As the head of Bangladeshi delegation, Kurshed Alam, eloquently argued, "seabed resources and other organisms both on seabed and throughout the water column should be regarded as common heritage of mankind."
- Equitable benefit sharing
How much nations benefit from both extractive and non-extractive economic activities in the high seas mainly depends on their financial and technical capacities. Countries with limited financial and technical capacities are not able to fully benefit from the opportunities now available, but argue that the benefits should be shared equitably.
They are asking the Secretary General of the UN to establish "a special voluntary trust fund for the purpose of assisting developing countries, in particular the least developed countries, landlocked developing countries and small island developing states" (section 5 of resolution 69/292 ). How this will work remains to be clarified.
- Technology transfer
The related issue of 'technology transfer' was also much discussed. This is not a new issue, but its success has been limited. While this can be partly explained by political instability, a lack of public acceptance and capacity issues, unfavourable trade, exclusionary financial systems and property right regimes have also hampered progress.
There is a need to map existing international instruments that enable or disable technology transfer, otherwise 'technology transfer' may end up as no more than an aspiration.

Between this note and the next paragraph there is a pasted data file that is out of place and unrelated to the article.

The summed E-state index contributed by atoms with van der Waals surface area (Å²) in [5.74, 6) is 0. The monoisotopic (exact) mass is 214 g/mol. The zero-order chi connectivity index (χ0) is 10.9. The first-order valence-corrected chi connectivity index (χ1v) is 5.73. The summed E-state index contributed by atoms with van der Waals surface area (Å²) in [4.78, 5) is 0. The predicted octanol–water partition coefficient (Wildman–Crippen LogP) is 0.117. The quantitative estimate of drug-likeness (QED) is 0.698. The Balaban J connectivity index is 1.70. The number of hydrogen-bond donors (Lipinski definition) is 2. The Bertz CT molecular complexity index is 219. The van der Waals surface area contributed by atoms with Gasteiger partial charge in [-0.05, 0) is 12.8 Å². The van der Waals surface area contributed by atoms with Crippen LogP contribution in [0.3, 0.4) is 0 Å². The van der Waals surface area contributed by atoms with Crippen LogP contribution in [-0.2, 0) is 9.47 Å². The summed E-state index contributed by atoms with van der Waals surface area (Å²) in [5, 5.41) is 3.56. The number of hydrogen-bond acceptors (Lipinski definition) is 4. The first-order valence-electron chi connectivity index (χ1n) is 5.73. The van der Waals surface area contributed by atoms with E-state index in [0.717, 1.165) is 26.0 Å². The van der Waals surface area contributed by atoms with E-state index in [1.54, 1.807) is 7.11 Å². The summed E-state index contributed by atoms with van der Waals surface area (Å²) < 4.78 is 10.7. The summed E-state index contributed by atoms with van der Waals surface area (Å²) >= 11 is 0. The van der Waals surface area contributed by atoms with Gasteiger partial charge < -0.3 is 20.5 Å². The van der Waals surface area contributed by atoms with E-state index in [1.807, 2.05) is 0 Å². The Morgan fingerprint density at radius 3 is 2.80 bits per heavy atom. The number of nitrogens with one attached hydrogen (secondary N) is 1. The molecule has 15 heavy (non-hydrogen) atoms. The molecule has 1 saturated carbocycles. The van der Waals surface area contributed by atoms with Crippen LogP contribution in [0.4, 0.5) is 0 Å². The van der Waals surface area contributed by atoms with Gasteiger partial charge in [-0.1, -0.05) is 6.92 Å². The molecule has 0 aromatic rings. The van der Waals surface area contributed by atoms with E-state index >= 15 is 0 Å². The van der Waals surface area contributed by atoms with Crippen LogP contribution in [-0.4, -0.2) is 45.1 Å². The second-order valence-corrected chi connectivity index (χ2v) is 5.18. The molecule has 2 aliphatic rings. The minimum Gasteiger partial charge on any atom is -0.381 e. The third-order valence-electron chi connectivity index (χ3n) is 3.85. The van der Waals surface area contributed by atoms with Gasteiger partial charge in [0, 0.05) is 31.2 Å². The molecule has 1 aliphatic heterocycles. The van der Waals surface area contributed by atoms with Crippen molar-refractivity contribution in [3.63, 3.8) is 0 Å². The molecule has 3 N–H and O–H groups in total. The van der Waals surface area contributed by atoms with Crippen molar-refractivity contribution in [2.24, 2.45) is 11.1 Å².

- Environmental impact assessment
The risk to ecosystems from the growing number of economic and extractive activities in the high seas makes environmental impact assessments (EIA) a crucial tool for policymakers. But should an EIA only be required for activities in the high seas, or should it also apply to activities within national jurisdictions?
Some also argue that EIAs should also include land-based activities that affect marine environments; e.g. industrial effluents; carbon dioxide emissions leading to ocean acidification, and so on.
- Monitoring and enforcement
Monitoring, policing and enforcing any agreement for the high seas is going to be a big challenge. Most developing countries lack the capacity to regulate activities even in their territorial waters.
Will a global enforcement agency be established for the high seas or will technological innovations make remote policing a more cost effective option? Either way, a legally-binding instrument cannot be fully implemented without effective monitoring and enforcement.
Is a deal possible?
These are just some of the challenges that are likely to make the negotiations bumpy. Other issues include dispute avoidance and resolution, financing, and institutional set up.
But I still remain optimistic that we will achieve a historic deal in the next five to 10 years. This is about sharing 50 per cent of the planet with 100 per cent of the world population. Equity must be at the core.